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Andras Bality's quiet paintings of everyday acts speak volumes about the artist's talent.

Smoke Gets in Your Eyes


In his 1874 manifesto "Modern Painters," John Ruskin wrote: "…Our whole happiness and power depend upon being able to breathe and live in the cloud; content to see it opening here and closing there... perceiving a nobleness in concealment and rejoicing that the kindly veil is spread where the untempered light might have scorched or the infinite clearness wearied us." The title of Andras Bality's current show at Coincidence Gallery, "Smoke, Fog And Other Gray Areas," reminded me of Ruskin's writings on the illustrative quality of the artist's sky. There is actually much about Bality that Ruskin would approve of, for Bality's paintings are, in turn, mysterious, merciful, modest and reverent.

Coincidence Gallery's solo exhibit of Bality's work is divided into its three gallery spaces, each area offering aspects of the stylistic facility that Bality is known for, stepping back and forth as he does between impressionistic realism and figurative abstract painting. Bality apologizes for this dichotomy, but he shouldn't. His work is a marvelous opportunity to be able to observe the disintegrative process at work. From this sampling, it seems that the artist is more inclined to abstract the acts of laboring, caretaking and exploring, leaving the innocence and frivolity of friendship and play to the real world.

While I believe Bality's more important and unique work to be the abstract scenes, I enjoy and admire the humanity and simple freedom of the others. The latter are a lesson in acknowledging that any good work requires retreat and revision. If there was one suggestion to be made in these works, it might be to avoid hasty facial features. "Before the Storm" suffers a bit from this small but awkward detail. Bality is better when he relies on shadow and posture to identify people.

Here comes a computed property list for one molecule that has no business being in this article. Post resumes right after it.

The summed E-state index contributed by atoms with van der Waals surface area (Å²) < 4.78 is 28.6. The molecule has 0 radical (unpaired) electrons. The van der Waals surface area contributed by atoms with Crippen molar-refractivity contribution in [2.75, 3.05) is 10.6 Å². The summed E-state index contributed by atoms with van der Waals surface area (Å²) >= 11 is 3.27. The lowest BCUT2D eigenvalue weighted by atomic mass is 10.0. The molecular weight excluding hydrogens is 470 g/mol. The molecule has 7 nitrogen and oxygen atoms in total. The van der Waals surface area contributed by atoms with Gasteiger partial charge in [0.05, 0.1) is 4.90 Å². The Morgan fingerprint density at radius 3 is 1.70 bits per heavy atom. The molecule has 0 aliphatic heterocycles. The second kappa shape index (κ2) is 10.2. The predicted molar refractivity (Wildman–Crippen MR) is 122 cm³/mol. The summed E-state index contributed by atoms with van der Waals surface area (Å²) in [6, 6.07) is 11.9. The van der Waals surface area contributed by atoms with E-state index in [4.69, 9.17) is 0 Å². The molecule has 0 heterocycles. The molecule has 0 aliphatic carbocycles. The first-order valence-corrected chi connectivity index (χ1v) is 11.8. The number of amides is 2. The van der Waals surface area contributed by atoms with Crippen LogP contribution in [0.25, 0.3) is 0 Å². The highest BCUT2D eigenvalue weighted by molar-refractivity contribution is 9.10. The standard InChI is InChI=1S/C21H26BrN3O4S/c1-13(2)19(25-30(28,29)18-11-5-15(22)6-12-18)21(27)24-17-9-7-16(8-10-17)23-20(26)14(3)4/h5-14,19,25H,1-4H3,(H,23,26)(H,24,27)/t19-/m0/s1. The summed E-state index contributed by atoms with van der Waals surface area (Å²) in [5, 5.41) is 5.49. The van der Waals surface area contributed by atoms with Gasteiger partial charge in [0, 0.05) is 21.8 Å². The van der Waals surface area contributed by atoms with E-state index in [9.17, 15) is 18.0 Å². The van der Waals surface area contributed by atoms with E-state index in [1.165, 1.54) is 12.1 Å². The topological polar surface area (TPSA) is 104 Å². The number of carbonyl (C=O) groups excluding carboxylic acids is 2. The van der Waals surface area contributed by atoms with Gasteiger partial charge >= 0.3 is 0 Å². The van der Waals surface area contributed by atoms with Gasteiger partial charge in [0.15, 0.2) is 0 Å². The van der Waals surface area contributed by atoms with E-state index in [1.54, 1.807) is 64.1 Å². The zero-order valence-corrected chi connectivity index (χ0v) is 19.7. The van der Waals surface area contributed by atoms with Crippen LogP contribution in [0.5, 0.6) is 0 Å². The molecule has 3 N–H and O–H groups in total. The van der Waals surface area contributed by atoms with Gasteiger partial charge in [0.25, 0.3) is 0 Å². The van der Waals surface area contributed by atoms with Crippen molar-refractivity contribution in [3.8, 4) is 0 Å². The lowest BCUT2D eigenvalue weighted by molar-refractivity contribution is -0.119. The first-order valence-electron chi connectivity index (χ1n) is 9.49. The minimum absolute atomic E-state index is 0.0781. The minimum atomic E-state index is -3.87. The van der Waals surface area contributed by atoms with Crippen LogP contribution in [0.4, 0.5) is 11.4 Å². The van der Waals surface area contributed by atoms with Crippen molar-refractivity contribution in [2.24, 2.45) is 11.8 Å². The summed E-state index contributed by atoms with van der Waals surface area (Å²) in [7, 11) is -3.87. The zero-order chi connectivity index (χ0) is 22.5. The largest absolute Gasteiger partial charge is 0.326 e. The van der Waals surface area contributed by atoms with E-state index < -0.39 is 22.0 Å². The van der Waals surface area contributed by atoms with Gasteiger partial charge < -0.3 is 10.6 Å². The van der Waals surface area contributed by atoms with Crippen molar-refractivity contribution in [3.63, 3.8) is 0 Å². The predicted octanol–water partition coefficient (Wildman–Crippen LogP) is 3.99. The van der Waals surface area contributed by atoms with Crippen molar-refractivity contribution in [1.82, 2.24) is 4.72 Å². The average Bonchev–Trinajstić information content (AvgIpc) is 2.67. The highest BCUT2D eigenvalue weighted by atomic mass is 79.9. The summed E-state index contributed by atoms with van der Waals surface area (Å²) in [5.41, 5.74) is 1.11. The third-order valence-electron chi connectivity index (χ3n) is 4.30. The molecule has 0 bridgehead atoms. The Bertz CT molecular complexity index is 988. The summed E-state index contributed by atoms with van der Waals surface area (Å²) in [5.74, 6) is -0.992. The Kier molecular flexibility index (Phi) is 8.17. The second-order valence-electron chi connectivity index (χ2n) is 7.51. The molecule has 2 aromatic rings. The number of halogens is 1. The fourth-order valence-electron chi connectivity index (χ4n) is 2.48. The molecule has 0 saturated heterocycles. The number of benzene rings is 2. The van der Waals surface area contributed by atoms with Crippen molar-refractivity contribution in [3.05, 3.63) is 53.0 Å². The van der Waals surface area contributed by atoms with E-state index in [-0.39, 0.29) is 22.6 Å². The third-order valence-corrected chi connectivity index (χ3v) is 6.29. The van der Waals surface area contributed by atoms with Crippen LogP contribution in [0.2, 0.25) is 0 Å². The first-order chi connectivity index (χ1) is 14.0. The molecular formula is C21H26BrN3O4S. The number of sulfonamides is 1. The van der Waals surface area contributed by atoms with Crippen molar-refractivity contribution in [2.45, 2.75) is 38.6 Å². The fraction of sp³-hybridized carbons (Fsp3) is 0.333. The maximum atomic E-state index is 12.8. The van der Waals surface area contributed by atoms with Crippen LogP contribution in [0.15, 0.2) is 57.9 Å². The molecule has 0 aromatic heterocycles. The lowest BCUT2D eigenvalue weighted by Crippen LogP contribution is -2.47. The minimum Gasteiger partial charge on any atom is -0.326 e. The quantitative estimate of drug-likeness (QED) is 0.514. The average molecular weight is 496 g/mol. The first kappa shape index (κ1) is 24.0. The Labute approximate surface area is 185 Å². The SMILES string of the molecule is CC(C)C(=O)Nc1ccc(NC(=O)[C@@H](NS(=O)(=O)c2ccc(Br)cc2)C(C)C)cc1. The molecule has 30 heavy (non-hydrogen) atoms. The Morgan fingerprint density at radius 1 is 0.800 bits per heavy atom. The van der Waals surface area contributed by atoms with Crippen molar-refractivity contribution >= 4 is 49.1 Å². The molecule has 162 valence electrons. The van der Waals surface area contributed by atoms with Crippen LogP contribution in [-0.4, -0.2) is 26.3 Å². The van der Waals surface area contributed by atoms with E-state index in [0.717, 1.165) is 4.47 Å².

There is a decidedly Eastern European feel to Bality's abstract work. Blended into the bright, arduous fields of color of works such as "Winter Pruners" is the even glare of Nicolas de Stael. In the darker painting "Late Frost," indefinite in the tangled branches and anxious sky, is the barely perceptible lament of Anselm Kieffer. But the paintings are nonetheless wholly Bality. They will likely serve the future function of being themselves referenced when describing a painting style. I do not doubt this.

Bality has a skill for making parables of the quotidian. His stop-action arrangements propose the infinite within the immediate, even though he identifies them as fugitive moments. It is said that before and after enlightenment the same daily struggle occurs. In Bality's paintings there is the secret hunch of afterwards. It is a quiet, knowledgeable reverence, a private blessing, in the air. One senses that the sticks that must be gathered, the garden that must be hoed or staked, all mean something so simple that it's hardly worth mentioning, and so important that to speak it would destroy

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